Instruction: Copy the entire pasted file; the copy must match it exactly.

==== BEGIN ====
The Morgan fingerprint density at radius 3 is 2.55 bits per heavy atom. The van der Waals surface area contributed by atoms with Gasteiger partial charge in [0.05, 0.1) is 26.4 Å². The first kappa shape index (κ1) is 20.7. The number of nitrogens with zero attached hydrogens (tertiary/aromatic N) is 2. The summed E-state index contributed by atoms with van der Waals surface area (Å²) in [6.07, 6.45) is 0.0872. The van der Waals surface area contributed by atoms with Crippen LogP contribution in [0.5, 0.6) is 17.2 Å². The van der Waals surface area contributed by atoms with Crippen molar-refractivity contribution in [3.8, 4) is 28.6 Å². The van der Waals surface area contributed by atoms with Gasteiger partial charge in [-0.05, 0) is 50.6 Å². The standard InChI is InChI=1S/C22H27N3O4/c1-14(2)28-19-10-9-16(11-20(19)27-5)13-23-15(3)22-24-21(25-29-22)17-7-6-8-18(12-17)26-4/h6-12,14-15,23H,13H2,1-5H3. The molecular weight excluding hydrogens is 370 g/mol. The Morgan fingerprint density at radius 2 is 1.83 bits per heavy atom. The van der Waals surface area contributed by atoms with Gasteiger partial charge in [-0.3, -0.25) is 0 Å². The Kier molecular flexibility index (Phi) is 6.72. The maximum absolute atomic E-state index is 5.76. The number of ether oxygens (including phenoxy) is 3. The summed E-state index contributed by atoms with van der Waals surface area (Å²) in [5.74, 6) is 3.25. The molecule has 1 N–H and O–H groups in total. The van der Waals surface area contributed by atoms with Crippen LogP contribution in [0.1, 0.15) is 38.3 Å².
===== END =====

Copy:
The Morgan fingerprint density at radius 3 is 2.55 bits per heavy atom. The van der Waals surface area contributed by atoms with Gasteiger partial charge in [0.05, 0.1) is 26.4 Å². The first kappa shape index (κ1) is 20.7. The number of nitrogens with zero attached hydrogens (tertiary/aromatic N) is 2. The summed E-state index contributed by atoms with van der Waals surface area (Å²) in [6.07, 6.45) is 0.0872. The van der Waals surface area contributed by atoms with Crippen LogP contribution in [0.5, 0.6) is 17.2 Å². The van der Waals surface area contributed by atoms with Crippen molar-refractivity contribution in [3.8, 4) is 28.6 Å². The van der Waals surface area contributed by atoms with Gasteiger partial charge in [-0.05, 0) is 50.6 Å². The standard InChI is InChI=1S/C22H27N3O4/c1-14(2)28-19-10-9-16(11-20(19)27-5)13-23-15(3)22-24-21(25-29-22)17-7-6-8-18(12-17)26-4/h6-12,14-15,23H,13H2,1-5H3. The molecular weight excluding hydrogens is 370 g/mol. The Morgan fingerprint density at radius 2 is 1.83 bits per heavy atom. The van der Waals surface area contributed by atoms with Gasteiger partial charge in [-0.3, -0.25) is 0 Å². The Kier molecular flexibility index (Phi) is 6.72. The maximum absolute atomic E-state index is 5.76. The number of ether oxygens (including phenoxy) is 3. The summed E-state index contributed by atoms with van der Waals surface area (Å²) in [5.74, 6) is 3.25. The molecule has 1 N–H and O–H groups in total. The van der Waals surface area contributed by atoms with Crippen LogP contribution in [0.1, 0.15) is 38.3 Å².